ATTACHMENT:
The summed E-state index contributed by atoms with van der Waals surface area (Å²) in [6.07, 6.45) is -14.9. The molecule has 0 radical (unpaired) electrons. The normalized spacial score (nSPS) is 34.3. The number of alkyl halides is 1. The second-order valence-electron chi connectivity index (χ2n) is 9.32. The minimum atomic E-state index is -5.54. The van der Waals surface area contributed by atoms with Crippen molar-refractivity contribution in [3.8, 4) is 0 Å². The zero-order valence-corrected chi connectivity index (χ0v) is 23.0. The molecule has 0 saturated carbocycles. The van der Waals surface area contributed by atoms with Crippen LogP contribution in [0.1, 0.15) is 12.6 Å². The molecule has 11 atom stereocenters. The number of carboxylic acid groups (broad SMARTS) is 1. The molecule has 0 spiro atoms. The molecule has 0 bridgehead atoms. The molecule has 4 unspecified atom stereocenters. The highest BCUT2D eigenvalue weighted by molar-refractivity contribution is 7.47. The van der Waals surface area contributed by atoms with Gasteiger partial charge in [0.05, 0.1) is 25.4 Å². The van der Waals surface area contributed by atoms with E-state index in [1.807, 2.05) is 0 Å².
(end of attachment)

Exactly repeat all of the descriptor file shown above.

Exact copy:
The summed E-state index contributed by atoms with van der Waals surface area (Å²) in [6.07, 6.45) is -14.9. The molecule has 0 radical (unpaired) electrons. The normalized spacial score (nSPS) is 34.3. The number of alkyl halides is 1. The second-order valence-electron chi connectivity index (χ2n) is 9.32. The minimum atomic E-state index is -5.54. The van der Waals surface area contributed by atoms with Crippen molar-refractivity contribution in [3.8, 4) is 0 Å². The zero-order valence-corrected chi connectivity index (χ0v) is 23.0. The molecule has 0 saturated carbocycles. The van der Waals surface area contributed by atoms with Crippen LogP contribution in [0.1, 0.15) is 12.6 Å². The molecule has 11 atom stereocenters. The number of carboxylic acid groups (broad SMARTS) is 1. The molecule has 0 spiro atoms. The molecule has 0 bridgehead atoms. The molecule has 4 unspecified atom stereocenters. The highest BCUT2D eigenvalue weighted by molar-refractivity contribution is 7.47. The van der Waals surface area contributed by atoms with Gasteiger partial charge in [0.05, 0.1) is 25.4 Å². The van der Waals surface area contributed by atoms with E-state index in [1.807, 2.05) is 0 Å².